The United States Agency for International Development (USAID) announced an investment of more than $28 million to advance regional energy markets in South Asia. The announcement was made at the third Indo-Pacific Business Forum hosted virtually on Wednesday from Hanoi, Vietnam. USAID acting assistant administrator for Asia Javier Piedra made the announcement of new activities with an investment of $28 million to strengthen energy security and expand access to energy across the Indo-Pacific region. The new investments by USAID and other parts of the US government will help the people of South Asia grapple with the new opportunities and challenges brought on by advanced energy technologies, said a statement of IPBF organizer. The private sector is central to these challenges, which include limited access to private capital, minimal private-sector engagement across the energy supply-chain, and few transparent and open energy markets, it said.
Energy demand is exploding in Southeast Asia. The region’s electricity demand is the fastest growing in the world, and the Association of Southeast Asian Nations (ASEAN) is struggling to keep up. Total demand in these rapidly developing countries has skyrocketed by a whopping 80 percent since 2000, with millions of consumers increasingly securing access to electricity. Energy demand has also been pushed higher by rising temperatures in the region, meaning that the demand is only going to keep growing as the world grows warmer. Growing energy demand has put a lot of stress on the ASEAN countries’ ability to make good on their own climate change promises, as the region is largely powered by emissions-heavy fossil fuels…Natural gas, which is considered to be greener than coal and oil, could figure into Southeast Asia’s plans to curb its carbon emissions.
Renewable energy solutions can be the backbone of urban decarbonization efforts, a new report by the International Renewable Energy Agency (IRENA) and the International Climate Initiative (IKI) on the Rise of renewables in cities: Energy solutions for the urban future finds. Responsible for over 70% of total energy-related CO2 emissions, cities are increasingly relevant in addressing climate change, building a climate-resilient urban infrastructure on renewable energy. Home to 55% of the global population today, cities are also the planet’s economic engines, representing 80% of the global GDP. According to the UN estimates, cities will have to accommodate two-thirds of global population in a livable, low-carbon environment by 2050. Integrating renewables into local energy systems has become part of the transformative action in many cities around the world. Still, their full potential remains untapped.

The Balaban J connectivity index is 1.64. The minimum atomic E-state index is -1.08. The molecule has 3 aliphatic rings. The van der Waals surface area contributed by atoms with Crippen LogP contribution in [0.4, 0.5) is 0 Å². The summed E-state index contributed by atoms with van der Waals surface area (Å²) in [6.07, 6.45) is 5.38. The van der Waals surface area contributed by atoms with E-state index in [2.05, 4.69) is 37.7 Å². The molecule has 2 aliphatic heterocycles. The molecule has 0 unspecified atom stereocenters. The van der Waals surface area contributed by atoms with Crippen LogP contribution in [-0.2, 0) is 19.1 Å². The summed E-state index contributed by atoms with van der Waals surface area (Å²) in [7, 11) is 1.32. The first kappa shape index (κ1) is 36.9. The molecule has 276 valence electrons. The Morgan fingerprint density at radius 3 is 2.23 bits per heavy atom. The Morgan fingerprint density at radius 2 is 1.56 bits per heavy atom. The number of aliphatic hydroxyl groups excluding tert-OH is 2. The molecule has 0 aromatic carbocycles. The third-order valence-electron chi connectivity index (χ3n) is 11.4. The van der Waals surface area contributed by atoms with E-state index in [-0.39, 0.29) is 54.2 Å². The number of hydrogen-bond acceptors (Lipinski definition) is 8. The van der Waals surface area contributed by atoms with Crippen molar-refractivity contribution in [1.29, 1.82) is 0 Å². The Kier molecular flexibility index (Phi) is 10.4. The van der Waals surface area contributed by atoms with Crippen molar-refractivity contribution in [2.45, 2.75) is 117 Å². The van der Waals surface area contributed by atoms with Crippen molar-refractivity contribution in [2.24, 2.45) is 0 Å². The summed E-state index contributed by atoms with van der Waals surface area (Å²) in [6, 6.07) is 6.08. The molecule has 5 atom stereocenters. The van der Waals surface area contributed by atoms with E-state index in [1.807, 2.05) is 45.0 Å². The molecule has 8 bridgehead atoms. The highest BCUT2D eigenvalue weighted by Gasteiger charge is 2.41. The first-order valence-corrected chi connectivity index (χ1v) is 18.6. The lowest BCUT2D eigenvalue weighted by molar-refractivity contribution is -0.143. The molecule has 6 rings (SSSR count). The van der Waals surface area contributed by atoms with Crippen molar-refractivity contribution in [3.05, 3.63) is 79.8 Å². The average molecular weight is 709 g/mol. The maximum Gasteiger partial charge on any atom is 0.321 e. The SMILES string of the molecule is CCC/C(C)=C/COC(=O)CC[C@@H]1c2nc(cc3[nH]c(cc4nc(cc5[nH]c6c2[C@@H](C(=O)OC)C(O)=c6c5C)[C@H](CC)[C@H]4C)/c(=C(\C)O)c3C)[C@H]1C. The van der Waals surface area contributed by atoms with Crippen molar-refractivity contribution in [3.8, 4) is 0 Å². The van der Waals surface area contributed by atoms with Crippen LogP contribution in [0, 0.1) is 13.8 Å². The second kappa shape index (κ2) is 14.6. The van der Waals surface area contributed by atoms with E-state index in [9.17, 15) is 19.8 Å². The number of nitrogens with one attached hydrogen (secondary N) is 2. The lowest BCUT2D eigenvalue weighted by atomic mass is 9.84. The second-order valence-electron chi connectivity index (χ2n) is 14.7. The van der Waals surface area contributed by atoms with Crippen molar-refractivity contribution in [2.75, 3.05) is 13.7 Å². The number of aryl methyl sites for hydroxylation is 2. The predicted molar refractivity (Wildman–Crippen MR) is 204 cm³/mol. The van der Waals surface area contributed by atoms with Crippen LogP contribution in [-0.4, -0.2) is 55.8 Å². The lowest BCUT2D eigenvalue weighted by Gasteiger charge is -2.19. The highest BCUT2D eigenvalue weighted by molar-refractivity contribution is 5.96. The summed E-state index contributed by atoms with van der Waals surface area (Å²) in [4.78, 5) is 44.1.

Singapore is set to ink an agreement with Laos, Thailand and Malaysia at an Asean meeting next month to advance cooperation on cross-border power trading, Second Minister for Trade and Industry Tan See Leng said on Monday. The memorandum of understanding for the Lao PDR-Thailand-Malaysia-Singapore Power Integration Project (LTMS-PIP) is expected to be signed at the 38th Asean Ministers on Energy Meeting, which will be hosted by Vietnam mid-November. “Tapping on regional power grids and electricity imports for cleaner energy is another key switch of our low carbon energy future,” Dr Tan said in a speech at the Singapore Energy Summit, which is part of the Singapore International Energy Week (SIEW) 2020. The LTMS-PIP currently involves the sale of electricity from Laos to Malaysia, with Thailand acting as a transit country, according to a September 2019 report by the International Energy Agency (IEA).